Holiday Cooking with the Kids
Chocolatey Drawings: Melt chocolate in a double boiler, then pour into a frosting bag with a very pointy tip. Tear off a generous arm’s length of waxed paper and cover a cookie sheet or flat platter with it. Let your child play with dribbling names, designs, or greetings of melted chocolate onto the waxed paper. Cool in the refrigerator until hard again. Gently peel the waxed paper from the designs. Place on top of cookies or cakes, use as place cards, wrap very, very gently in a sturdy box with tissue paper and give as gifts.
Colorful Sweets: Honey is easily colored with food dyes. First gather clean jars with lids. Have the kids pour the honey almost to the very top. They can choose their favorite festive colors to add. Put the lid on and ask them to turn the jar upside down, then right side up several times until the mixture is even. If you buy plain white stickers at an office supply store, the kids can make labels for the jars with their markers, glitter, and glue sticks.
Two more versions of the above: Add freshly sliced fruits to the jar before the honey is added, or use the colored honey to dribble over whipped cream. Both of these suggestions can be served over cake, ice cream, or added to sparkling waters.
Snowman Goodies: Create a dessert feast around your child’s favorite holiday story. For instance, a Frosty the Snowman dessert feast would include letting your child stack marshmallows into a snowman-shape then dotting with chocolate chip eyes, thin pretzel stick arms, and black licorice hats. To drink, what else but shaved ice? Top it with flavored syrups served in bowls that the kids have covered with black construction paper (to simulate Frosty’s top hat). Your child can “shave” the ice by putting cubes inside a plastic bag and then smashing the bag with the backs of spoons. Nip the tops and bottoms from licorice strips to use as straws.
Winter Picnic: After you light up the tree or put the first candle into the menorah, have a picnic under the “lights” in the living room. Spread out a plastic tablecloth leftover from your summer camping trips (or buy one with a seasonal motif). Buy a loaf of your child’s favorite bread. Alternate layers of peanut butter, bananas and pineapple. Slice the stack into quarters. Serve with devilled eggs you make together: After hardboiled eggs cool, peel and scoop out the yolks. Let the kids loose mashing the yolks with mayonnaise or low-fat dressing. Then have them spoon the yolks back into the whites and make designs with a fork on them. Peppermint tea completes the feast. Ask the kids to put a stick of cinnamon in each cup before you pour the tea.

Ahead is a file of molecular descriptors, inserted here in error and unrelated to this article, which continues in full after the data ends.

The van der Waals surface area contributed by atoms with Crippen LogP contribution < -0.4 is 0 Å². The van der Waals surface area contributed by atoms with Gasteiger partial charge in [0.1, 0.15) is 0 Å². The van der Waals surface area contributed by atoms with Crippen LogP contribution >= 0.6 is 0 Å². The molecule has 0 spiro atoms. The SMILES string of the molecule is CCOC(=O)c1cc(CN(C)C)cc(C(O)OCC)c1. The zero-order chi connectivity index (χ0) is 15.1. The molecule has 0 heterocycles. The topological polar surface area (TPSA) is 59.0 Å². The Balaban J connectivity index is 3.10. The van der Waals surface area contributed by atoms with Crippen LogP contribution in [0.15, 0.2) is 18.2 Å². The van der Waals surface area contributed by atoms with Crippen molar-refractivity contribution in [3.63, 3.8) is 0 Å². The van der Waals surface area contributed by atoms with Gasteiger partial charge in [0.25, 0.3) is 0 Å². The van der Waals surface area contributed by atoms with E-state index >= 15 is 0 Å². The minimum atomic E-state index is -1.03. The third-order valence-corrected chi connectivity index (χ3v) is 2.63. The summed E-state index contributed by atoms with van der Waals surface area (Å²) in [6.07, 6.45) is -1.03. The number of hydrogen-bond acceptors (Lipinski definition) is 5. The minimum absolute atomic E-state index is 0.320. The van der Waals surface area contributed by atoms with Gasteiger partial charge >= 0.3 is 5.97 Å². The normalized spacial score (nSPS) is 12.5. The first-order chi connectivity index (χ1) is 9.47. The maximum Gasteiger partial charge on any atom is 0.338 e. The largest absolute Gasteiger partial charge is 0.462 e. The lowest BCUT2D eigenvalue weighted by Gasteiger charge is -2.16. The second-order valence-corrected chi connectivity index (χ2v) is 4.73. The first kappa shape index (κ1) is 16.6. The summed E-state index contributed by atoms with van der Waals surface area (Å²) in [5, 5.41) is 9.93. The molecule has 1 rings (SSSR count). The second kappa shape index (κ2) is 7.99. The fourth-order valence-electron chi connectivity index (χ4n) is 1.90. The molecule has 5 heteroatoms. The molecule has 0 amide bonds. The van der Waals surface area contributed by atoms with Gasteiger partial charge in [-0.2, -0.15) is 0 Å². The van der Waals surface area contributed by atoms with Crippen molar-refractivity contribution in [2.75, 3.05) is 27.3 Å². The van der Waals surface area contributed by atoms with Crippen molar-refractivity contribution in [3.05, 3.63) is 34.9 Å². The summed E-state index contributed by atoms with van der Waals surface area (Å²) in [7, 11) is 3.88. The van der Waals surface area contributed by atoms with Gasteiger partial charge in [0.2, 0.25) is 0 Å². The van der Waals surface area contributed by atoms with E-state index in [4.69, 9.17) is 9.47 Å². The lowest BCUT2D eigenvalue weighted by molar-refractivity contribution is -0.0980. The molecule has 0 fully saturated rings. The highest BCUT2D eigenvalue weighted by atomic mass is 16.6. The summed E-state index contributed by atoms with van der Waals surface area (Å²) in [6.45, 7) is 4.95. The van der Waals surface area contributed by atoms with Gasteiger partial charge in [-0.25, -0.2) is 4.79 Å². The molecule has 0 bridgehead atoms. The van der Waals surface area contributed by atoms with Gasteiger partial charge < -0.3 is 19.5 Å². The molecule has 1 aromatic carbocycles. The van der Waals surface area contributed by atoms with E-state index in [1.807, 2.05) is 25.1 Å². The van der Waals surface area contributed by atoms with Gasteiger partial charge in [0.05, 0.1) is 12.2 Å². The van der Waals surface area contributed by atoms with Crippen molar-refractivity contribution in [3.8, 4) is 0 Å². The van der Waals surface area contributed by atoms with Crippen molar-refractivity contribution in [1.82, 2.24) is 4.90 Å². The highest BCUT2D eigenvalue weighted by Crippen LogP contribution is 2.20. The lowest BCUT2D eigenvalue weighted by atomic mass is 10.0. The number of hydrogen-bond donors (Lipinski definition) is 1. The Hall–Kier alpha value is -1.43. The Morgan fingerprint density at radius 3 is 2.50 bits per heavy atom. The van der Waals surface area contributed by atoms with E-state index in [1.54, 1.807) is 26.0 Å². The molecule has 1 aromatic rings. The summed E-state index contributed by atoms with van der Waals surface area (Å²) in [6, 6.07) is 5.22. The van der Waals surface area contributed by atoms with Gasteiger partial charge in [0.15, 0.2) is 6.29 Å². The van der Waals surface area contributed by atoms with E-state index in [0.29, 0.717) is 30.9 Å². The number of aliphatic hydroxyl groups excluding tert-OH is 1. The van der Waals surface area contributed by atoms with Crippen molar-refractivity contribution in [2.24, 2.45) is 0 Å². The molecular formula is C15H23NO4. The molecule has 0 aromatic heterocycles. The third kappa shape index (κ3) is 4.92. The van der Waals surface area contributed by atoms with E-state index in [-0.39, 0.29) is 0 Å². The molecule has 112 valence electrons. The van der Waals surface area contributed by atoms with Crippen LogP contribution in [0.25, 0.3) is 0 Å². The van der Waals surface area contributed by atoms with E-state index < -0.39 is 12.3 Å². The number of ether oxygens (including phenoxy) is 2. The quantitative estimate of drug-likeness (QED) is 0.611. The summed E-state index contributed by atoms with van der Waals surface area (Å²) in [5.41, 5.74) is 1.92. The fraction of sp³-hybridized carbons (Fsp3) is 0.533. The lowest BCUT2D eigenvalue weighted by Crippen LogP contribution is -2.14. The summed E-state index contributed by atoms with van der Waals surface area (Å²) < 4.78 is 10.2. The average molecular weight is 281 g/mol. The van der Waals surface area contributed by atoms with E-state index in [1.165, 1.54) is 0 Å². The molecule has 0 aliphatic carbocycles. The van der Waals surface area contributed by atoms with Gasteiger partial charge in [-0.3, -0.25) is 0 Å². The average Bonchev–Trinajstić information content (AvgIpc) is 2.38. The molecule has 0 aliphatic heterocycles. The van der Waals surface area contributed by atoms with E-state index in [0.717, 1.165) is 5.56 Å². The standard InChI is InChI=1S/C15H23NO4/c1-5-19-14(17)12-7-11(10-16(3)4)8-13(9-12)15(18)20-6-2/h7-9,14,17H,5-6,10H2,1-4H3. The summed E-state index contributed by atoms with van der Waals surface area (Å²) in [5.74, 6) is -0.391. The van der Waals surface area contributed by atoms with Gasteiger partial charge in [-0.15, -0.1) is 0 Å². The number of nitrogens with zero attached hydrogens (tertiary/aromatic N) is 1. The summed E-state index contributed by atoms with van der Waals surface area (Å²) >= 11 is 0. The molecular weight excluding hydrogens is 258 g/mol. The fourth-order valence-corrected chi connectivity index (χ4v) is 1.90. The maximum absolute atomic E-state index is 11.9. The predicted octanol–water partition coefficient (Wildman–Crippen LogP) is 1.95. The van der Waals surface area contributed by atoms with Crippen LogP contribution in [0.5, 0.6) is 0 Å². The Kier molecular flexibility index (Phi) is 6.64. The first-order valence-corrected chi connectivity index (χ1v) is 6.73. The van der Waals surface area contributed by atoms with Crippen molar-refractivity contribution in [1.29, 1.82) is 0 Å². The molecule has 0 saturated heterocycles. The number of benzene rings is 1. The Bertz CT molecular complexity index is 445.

Who Needs a Stove?
Construct a Snack: Give the kids a jar of peanut butter to “cement” together a graham cracker “gingerbread” house. Lay out bowls of colorful candies as decorations. Those thin pretzels leftover from the Frosty feast make wonderful “logs.” After everyone has had a chance to admire the house (and you’ve taken a photo of it), put on the kids’ get-messy clothes and let them chomp down.
Edible Ornaments: The kids will love to mix together popcorn, peanuts, chocolate chips, raisins, pretzel bits and soft candies with honey in a bowl. Then let them get gooey by rolling the mixture into golf ball or tennis ball sizes. Spread a little powdered sugar on waxed paper. Roll the balls in the sugar to sop up the extra honey. These make great edible ornaments by tying a ribbon around them to use as a hanger. Don’t forget to eat them before you stash the ornaments away for the season!
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